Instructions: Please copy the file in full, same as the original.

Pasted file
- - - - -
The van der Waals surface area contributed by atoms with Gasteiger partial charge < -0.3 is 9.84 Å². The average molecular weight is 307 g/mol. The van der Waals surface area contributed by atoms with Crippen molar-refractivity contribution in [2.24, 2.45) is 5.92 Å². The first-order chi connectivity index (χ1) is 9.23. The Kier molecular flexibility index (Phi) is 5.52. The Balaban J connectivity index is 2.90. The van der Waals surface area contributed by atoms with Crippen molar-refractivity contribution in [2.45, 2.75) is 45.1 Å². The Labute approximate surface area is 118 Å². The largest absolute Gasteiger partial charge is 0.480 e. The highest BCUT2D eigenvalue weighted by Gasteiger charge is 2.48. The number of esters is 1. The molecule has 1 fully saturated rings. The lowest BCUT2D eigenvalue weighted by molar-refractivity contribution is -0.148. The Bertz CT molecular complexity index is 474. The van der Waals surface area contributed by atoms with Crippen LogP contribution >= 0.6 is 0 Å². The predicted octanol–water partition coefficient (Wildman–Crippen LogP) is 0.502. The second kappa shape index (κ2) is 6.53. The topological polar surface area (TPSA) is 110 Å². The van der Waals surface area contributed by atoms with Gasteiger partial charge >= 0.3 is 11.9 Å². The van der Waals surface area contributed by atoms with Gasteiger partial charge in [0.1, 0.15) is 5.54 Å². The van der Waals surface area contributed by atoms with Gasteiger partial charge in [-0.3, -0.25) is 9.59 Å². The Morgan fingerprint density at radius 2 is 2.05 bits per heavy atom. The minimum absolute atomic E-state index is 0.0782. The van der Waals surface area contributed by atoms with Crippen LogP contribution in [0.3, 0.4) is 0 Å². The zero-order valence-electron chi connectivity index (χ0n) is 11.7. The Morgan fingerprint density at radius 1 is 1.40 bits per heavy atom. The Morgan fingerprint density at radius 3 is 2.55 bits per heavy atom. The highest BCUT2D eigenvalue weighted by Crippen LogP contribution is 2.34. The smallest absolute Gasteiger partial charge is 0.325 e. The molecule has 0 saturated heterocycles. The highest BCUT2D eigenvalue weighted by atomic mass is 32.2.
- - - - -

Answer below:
The van der Waals surface area contributed by atoms with Gasteiger partial charge < -0.3 is 9.84 Å². The average molecular weight is 307 g/mol. The van der Waals surface area contributed by atoms with Crippen molar-refractivity contribution in [2.24, 2.45) is 5.92 Å². The first-order chi connectivity index (χ1) is 9.23. The Kier molecular flexibility index (Phi) is 5.52. The Balaban J connectivity index is 2.90. The van der Waals surface area contributed by atoms with Crippen molar-refractivity contribution in [2.45, 2.75) is 45.1 Å². The Labute approximate surface area is 118 Å². The largest absolute Gasteiger partial charge is 0.480 e. The highest BCUT2D eigenvalue weighted by Gasteiger charge is 2.48. The number of esters is 1. The molecule has 1 fully saturated rings. The lowest BCUT2D eigenvalue weighted by molar-refractivity contribution is -0.148. The Bertz CT molecular complexity index is 474. The van der Waals surface area contributed by atoms with Crippen LogP contribution >= 0.6 is 0 Å². The predicted octanol–water partition coefficient (Wildman–Crippen LogP) is 0.502. The second kappa shape index (κ2) is 6.53. The topological polar surface area (TPSA) is 110 Å². The van der Waals surface area contributed by atoms with Gasteiger partial charge >= 0.3 is 11.9 Å². The van der Waals surface area contributed by atoms with Gasteiger partial charge in [0.1, 0.15) is 5.54 Å². The van der Waals surface area contributed by atoms with Gasteiger partial charge in [-0.3, -0.25) is 9.59 Å². The Morgan fingerprint density at radius 2 is 2.05 bits per heavy atom. The minimum absolute atomic E-state index is 0.0782. The van der Waals surface area contributed by atoms with Crippen LogP contribution in [0.3, 0.4) is 0 Å². The zero-order valence-electron chi connectivity index (χ0n) is 11.7. The Morgan fingerprint density at radius 1 is 1.40 bits per heavy atom. The Morgan fingerprint density at radius 3 is 2.55 bits per heavy atom. The highest BCUT2D eigenvalue weighted by Crippen LogP contribution is 2.34. The smallest absolute Gasteiger partial charge is 0.325 e. The molecule has 0 saturated heterocycles. The highest BCUT2D eigenvalue weighted by atomic mass is 32.2.